Course, Fall 2003
|"Politics and Petroleum"
Lecturer Sandy Tolan
Tuesdays and Thursdays, 10:30 am -12:00 pm
Fall Semester - North Gate Hall, Graduate School of Journalism
Spring Semester - CLAS Conference Room, 2334 Bowditch Street
Note: Class size
will be limited to four or five each from Journalism and
"We must reduce our dependence
on Middle Eastern oil." This is a favorite political mantra
of politicians of all stripes. But what does it really mean?
And what are the implications of a policy to increase foreign
oil production in other parts of the world? This two-semester
class will examine these questions on the ground in Latin America.
Four countries in Latin
America -- Colombia, Ecuador, Venezuela and Mexico -- ship
more oil to the U.S. than all the Persian Gulf countries combined.
Few Americans are aware of this. Yet given major recent finds
in Colombia (including a billion-barrel find by Occidental),
the new heavy crude pipeline being built in Ecuador, and Venezuela's
vast resources, South America may become even more crucial
to U.S. energy demands, and to the strategic objectives of
U.S. foreign policy. In addition, Mexico's high production,
linked both to U.S. energy "independence" and Mexico's own
notions of sovereignty, make it an extremely important player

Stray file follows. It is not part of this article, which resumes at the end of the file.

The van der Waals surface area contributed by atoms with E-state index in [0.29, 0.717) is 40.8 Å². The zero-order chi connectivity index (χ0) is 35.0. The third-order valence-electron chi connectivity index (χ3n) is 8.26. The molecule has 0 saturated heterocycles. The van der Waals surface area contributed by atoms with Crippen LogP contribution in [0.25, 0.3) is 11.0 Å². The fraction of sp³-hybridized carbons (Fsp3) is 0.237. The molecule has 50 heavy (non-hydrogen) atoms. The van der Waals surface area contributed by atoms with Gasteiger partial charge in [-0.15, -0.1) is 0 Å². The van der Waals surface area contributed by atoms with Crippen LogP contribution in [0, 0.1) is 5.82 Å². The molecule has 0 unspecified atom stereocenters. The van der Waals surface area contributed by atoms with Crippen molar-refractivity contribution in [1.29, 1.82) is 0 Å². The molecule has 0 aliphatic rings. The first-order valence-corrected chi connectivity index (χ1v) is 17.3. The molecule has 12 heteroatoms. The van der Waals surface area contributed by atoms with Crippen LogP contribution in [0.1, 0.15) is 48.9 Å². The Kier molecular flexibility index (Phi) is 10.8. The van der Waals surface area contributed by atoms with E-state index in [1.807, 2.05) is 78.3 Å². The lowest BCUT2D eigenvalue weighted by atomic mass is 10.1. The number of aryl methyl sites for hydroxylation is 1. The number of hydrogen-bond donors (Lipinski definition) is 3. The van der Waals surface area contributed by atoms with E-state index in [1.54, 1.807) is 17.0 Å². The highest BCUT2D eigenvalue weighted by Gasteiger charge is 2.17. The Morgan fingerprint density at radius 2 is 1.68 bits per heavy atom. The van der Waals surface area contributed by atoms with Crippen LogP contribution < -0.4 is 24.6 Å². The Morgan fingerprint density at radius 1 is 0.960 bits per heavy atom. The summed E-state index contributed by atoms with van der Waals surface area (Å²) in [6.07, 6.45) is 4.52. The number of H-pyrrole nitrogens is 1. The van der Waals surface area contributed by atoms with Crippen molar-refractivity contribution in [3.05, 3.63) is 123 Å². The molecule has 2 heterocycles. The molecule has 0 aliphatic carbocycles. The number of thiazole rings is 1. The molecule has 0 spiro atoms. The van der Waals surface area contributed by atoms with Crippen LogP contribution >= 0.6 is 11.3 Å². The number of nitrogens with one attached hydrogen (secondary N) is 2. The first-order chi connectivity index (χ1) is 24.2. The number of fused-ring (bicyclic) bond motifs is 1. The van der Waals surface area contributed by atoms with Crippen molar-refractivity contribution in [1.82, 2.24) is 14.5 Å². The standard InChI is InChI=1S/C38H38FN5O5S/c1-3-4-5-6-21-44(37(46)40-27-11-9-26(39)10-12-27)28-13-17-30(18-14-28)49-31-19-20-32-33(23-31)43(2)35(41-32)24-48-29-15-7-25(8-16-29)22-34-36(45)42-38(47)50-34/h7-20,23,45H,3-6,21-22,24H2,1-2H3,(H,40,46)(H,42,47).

in Latin America.
Given the emphasis of the
current administration to meet growing energy demands not with
conservation, but with aggressive efforts to secure greater
supplies of oil and gas worldwide, the Latin American connection,
and its effects in the region, bears close watching.
This class will look at
the Latin American countries described above- in teams of two
or three, with each team including at least one student from
both LAS and the J-School. Each student will be required to
make a two-semester commitment. The teams will begin from a
shared pool of knowledge based on readings, lectures and briefings
from political, military, resource and environmental experts.
Field reporting will be done early in the second semester.
The final product will
be a major newspaper series for English and Spanish-language
dailies, to run in the summer of 2003.
in the class is expected to exceed space, so admission will
be based on application. Students will need to send a resume and one-page
letter to the instructor describing interest, qualifications,
experience in natural resources and Latin American issues,
and a willingness to share responsibilities for research, reporting
and writing with fellow students. Familiarity with L.A. and
proficiency in Spanish preferred but not essential.
Applications for the
class are due on July 1, 2002. They should be sent via
e-mail to firstname.lastname@example.org.
If you are interested in being a TA for the course, please
send an e-mail ASAP.